“It felt as if its creator Julian Fellowes might have written it while doing something else, like erecting some bookshelves.” Read on for the verdict on last night’s TV.

Downton Abbey

“In its fourth season Downton Abbey does look in need of a few minor restorations… Julian Fellowes’s dialogue is also suffering the rot… Yet who would not call Downton’s return fun? It looks lovely, the plotting is easy on the brain and the character acting splendidly old school.”
Andrew Billen, The Times

“It’s not the most auspicious of openers to the new season of the posh soap. There’s a dustiness and a mustiness about the place, a sense of same-old, same-old. Downton Drabbey. Even Dame Maggie’s withering one-liners aren’t as sharp as they once were.”
Sam Wollaston, The Guardian

“Downton is a well-performed, beautifully scripted insight into another England. There are fascinating, subtle insights into the impact of class on human relationships. This has the making of a classic that will last for a long time to come.”

Owen Jones, The Independent

“It felt as if its creator Julian Fellowes might have written it while doing something else, like erecting some bookshelves.”
Matt Baylis, Daily Express

“If you wanted to feel really angry at how the BBC spends our money, you could have watched By Any Means, a revoltingly poor action drama about a covert police unit that operates beyond the law. Its presence and unspeakable badness make you suspect that some writers merely have to shove a shopping list in the direction of the BBC to get a commission.”
Matt Baylis, Daily Express

“By Any Means is the brainchild of Tony Jordan, and shares much of the DNA of his inexhaustible hit Hustle. There is trickery and quippery from photogenic leads, cartoon hoodlums are duly bested, and it’s all shot in swish kinetic fast-forward… Along the way there was an awful lot of self-satisfied yak from the leads, who need to watch it or they could easily annoy the crap out of whoever’s not watching Downton.”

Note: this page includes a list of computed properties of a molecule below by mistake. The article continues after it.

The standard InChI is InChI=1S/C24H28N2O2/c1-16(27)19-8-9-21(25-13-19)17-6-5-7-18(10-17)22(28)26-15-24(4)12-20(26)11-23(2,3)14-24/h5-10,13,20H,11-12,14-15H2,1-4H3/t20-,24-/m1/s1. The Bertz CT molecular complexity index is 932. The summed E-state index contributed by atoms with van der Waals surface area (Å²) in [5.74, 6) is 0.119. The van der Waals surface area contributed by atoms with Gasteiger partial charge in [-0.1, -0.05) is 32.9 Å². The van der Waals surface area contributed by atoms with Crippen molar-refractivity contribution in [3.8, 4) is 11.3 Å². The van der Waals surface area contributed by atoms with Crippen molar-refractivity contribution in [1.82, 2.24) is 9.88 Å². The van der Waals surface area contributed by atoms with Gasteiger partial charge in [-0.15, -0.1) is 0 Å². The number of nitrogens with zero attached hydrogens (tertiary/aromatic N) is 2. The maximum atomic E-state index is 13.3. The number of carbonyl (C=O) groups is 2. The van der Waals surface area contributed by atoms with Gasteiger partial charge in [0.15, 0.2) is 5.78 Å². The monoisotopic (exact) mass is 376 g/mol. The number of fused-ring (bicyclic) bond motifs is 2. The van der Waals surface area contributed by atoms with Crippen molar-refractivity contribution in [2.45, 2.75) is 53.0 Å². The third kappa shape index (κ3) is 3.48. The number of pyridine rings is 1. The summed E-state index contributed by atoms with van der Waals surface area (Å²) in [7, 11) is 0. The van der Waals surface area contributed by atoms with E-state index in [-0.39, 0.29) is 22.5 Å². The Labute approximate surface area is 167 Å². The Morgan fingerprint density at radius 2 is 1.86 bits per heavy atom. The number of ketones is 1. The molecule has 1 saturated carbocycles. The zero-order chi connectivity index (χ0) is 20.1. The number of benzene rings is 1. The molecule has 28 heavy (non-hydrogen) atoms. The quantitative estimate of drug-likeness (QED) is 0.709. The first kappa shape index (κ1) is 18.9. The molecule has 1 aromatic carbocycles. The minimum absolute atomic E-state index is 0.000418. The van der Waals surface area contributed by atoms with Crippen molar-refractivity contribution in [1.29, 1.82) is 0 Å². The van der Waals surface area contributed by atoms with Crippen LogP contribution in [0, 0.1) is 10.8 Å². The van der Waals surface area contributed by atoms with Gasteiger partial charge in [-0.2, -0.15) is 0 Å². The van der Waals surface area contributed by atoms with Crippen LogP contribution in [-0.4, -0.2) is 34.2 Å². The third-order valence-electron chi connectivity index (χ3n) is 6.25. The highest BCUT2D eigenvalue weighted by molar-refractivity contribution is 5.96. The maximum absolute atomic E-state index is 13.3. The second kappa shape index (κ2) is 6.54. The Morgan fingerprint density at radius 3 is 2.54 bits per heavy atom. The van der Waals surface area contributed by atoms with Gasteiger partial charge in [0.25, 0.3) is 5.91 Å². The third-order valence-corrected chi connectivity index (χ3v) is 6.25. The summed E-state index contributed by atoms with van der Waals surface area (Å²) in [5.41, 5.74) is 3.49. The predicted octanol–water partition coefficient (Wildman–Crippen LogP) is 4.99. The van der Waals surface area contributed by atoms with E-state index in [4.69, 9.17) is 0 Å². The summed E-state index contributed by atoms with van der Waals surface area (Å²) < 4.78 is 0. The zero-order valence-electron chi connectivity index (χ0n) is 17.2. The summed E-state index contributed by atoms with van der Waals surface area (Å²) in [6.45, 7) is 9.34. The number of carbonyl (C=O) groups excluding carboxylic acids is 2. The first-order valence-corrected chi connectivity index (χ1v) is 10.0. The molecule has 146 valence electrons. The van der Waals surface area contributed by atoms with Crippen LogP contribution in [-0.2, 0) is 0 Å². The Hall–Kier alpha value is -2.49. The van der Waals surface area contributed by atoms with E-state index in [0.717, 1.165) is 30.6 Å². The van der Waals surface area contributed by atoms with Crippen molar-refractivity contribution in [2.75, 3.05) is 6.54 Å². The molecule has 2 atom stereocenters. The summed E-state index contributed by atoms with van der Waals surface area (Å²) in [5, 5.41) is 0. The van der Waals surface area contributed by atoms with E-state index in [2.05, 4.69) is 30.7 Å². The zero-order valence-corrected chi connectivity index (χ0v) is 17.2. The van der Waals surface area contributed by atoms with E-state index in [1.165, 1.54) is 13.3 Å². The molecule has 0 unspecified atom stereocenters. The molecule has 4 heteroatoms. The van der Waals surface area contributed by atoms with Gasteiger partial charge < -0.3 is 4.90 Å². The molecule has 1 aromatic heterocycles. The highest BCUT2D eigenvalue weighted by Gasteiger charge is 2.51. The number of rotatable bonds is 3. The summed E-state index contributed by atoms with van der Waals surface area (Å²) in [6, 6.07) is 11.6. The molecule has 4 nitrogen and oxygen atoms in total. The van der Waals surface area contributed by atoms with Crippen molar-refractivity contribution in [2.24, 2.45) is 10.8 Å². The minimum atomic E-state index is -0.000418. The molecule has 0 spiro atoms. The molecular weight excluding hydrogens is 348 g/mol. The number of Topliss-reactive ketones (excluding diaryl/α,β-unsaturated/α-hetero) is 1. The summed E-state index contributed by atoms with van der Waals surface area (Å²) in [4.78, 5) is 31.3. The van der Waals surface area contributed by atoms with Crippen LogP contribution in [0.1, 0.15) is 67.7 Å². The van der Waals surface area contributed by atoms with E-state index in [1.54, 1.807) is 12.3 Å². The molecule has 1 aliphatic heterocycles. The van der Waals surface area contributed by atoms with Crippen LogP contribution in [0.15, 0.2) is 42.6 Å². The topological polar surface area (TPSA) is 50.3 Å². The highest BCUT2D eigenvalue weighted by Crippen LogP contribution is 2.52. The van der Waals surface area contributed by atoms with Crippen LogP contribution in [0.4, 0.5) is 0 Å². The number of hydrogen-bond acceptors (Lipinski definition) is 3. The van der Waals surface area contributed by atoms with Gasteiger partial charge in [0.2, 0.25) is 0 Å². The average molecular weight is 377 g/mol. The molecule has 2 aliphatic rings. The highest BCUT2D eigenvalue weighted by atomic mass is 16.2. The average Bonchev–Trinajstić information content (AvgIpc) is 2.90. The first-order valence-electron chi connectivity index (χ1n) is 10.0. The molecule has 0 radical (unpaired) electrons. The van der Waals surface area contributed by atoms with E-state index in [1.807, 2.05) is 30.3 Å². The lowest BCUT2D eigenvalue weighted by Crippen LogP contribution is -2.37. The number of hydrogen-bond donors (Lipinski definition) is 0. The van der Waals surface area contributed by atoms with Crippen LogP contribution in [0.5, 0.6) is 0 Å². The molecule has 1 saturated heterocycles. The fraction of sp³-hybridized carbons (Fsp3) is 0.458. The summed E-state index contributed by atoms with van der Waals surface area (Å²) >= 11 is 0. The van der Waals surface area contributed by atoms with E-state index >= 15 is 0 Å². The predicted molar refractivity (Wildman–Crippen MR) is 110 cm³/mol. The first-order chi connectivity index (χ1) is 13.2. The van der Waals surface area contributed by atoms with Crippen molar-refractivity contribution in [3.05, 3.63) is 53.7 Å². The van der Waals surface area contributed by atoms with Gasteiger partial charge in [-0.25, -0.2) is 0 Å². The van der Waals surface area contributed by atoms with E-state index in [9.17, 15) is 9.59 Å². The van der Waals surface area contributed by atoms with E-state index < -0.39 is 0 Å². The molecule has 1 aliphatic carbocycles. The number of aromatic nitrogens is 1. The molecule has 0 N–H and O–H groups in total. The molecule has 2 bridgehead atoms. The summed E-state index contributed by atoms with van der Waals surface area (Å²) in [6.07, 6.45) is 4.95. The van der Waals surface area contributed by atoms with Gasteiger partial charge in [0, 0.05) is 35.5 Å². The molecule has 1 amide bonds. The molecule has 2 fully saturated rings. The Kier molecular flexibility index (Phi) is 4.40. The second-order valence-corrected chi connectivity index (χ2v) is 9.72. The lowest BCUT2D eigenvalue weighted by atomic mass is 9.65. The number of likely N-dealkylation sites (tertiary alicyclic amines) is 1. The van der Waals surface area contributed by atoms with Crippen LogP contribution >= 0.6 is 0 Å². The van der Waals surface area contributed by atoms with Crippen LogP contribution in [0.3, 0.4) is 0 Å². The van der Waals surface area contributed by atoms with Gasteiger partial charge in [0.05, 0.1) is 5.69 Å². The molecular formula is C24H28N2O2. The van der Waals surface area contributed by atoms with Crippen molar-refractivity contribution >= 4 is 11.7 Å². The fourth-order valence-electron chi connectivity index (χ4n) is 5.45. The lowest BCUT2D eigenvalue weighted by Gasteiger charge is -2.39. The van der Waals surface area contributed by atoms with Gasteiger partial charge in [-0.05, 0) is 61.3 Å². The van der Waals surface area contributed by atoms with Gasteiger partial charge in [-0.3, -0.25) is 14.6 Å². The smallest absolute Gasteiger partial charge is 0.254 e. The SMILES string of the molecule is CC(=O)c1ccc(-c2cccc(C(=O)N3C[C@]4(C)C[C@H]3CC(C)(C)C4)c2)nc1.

Jasper Rees, The Telegraph

“It looked promising, if derivative, enough – some Mad Men-style silhouetted credits, lots of Guy Ritchie zooming and jump-cuts, a classy cast – but it added up to lowest common denominator drama.”
Alice Jones, The Independent

“It was not clear whether this was the BBC gently showing Brucie the door, the beginning of a long, fond farewell, or a pilot for Miranda as chat-show hostess… If she was allowed to ditch the hagiographic scripts and the messing about, Miranda might make a rather good chat-show hostess – not as rude as Mrs Merton, not as fawning as McCall. I’d watch her.”
Alice Jones, The Independent

The Making of Merkel with Andrew Marr, BBC2

“An appealing composite portrait emerged via those who have known Merkel… If there was something missing here, it was testimony from anyone who can’t stick the woman. Greek or otherwise.”
Jasper Rees, The Telegraph